One is always near the sea on the atoll of Tab North, as the 20-kilometre long island is no more than one kilometre wide at any point. Bakea walks with her two youngest to the lagoon side of the island, whose coral reefs keep the rough seas calm and whose change of tides over its white sandy bottom turns the sea every shade of blue possible. Bakea joins the other villagers squatting near the water, their backs to the reef. The beach in all its beauty is their toilet.
The gigantic babai
The babai is traditionally planted when a child is born so that it is ready to eat the day that child marries. The lenght of growth is due to the coral ground of the islands where very little grows beside coconut trees. The starchy root of the babai was once the main subsistence food of the islanders, but today they prefer buying rice and canned foods.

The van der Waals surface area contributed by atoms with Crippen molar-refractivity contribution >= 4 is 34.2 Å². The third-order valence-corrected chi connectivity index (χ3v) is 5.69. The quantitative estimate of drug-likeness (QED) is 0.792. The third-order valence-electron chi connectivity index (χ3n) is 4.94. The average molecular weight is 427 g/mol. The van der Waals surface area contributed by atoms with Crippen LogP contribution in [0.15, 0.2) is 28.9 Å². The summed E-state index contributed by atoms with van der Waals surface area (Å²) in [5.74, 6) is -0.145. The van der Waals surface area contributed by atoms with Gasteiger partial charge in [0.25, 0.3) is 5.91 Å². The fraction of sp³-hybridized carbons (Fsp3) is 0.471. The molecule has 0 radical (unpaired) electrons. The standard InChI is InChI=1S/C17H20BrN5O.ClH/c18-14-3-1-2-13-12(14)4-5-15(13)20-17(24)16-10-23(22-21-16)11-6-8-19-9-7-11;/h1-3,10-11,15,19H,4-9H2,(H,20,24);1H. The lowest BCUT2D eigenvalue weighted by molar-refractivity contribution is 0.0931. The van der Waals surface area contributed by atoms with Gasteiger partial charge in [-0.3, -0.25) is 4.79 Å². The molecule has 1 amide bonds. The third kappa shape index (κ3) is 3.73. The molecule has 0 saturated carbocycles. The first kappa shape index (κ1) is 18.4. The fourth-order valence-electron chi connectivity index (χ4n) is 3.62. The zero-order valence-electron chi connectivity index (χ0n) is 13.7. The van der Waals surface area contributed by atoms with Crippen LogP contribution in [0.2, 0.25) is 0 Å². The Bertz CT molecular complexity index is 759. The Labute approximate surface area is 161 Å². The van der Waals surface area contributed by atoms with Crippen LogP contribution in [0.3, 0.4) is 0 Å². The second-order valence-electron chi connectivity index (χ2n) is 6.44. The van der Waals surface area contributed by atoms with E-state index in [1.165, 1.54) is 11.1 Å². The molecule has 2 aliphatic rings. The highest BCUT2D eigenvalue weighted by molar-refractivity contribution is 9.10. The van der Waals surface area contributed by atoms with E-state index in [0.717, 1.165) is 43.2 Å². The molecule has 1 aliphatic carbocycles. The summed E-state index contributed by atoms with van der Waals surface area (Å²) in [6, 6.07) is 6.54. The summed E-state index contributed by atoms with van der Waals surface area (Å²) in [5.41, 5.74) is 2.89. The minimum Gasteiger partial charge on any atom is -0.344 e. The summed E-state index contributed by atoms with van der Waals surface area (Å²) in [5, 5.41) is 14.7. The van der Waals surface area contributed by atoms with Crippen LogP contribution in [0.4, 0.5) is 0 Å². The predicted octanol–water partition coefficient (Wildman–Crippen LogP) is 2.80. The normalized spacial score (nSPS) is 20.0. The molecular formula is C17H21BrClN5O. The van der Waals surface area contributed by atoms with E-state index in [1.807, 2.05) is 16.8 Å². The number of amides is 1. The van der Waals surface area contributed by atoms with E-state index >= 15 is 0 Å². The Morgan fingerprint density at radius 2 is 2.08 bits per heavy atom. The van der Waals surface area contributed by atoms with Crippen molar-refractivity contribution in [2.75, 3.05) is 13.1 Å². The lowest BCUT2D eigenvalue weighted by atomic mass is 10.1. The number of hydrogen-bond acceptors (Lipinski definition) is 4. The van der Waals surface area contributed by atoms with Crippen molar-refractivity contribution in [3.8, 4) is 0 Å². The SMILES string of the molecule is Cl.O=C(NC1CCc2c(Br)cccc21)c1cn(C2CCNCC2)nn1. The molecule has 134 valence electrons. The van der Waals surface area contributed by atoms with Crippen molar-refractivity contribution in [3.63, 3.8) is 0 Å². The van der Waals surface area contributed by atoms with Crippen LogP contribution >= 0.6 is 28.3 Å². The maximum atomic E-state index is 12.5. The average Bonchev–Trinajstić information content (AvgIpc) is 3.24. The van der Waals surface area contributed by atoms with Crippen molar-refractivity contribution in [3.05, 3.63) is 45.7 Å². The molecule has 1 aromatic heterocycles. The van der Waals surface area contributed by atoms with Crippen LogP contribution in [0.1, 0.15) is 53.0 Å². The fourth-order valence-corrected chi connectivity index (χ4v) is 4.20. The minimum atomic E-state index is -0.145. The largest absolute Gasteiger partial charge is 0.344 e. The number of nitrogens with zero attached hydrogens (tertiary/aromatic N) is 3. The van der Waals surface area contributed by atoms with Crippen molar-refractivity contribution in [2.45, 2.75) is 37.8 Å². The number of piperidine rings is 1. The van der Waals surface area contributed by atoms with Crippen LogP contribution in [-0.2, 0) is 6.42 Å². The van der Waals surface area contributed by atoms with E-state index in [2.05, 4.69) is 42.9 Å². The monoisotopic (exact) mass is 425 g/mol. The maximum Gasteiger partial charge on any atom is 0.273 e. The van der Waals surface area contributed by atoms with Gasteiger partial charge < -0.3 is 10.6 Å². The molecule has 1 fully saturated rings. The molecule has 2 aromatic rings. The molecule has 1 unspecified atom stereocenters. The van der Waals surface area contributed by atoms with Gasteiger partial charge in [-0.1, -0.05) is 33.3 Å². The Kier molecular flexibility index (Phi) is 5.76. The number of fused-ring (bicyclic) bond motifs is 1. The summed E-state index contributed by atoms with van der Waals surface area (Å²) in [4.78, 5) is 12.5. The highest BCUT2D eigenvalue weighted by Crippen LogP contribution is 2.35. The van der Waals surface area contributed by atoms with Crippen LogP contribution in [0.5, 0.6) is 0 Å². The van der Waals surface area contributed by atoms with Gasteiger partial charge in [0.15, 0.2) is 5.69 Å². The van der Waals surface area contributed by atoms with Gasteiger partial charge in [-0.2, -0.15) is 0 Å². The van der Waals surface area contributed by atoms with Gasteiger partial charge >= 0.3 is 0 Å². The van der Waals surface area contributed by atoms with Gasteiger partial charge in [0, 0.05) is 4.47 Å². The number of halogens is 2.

No one ever comes home from the garden empty-handed
4:00 The children have joined their parents and on their way back, they pass through the garden, gathering the fallen coconuts, which Terewati puts into a bag and carries home. Terewati does not know how much land he has in the five dispersed family gardens. Traditionally, the kin group owns the land. Registration of the land according to individual ownership began under colonial rule, but Terewati, like most I-Kiribati, does not consider it very important.
No one ever comes home from the garden empty-handed. The children pick up dry branches for firewood.
Teteki making fertilizer for the babai. She does it every two weeks.
Kiribati, one of the first country to be affected by climate change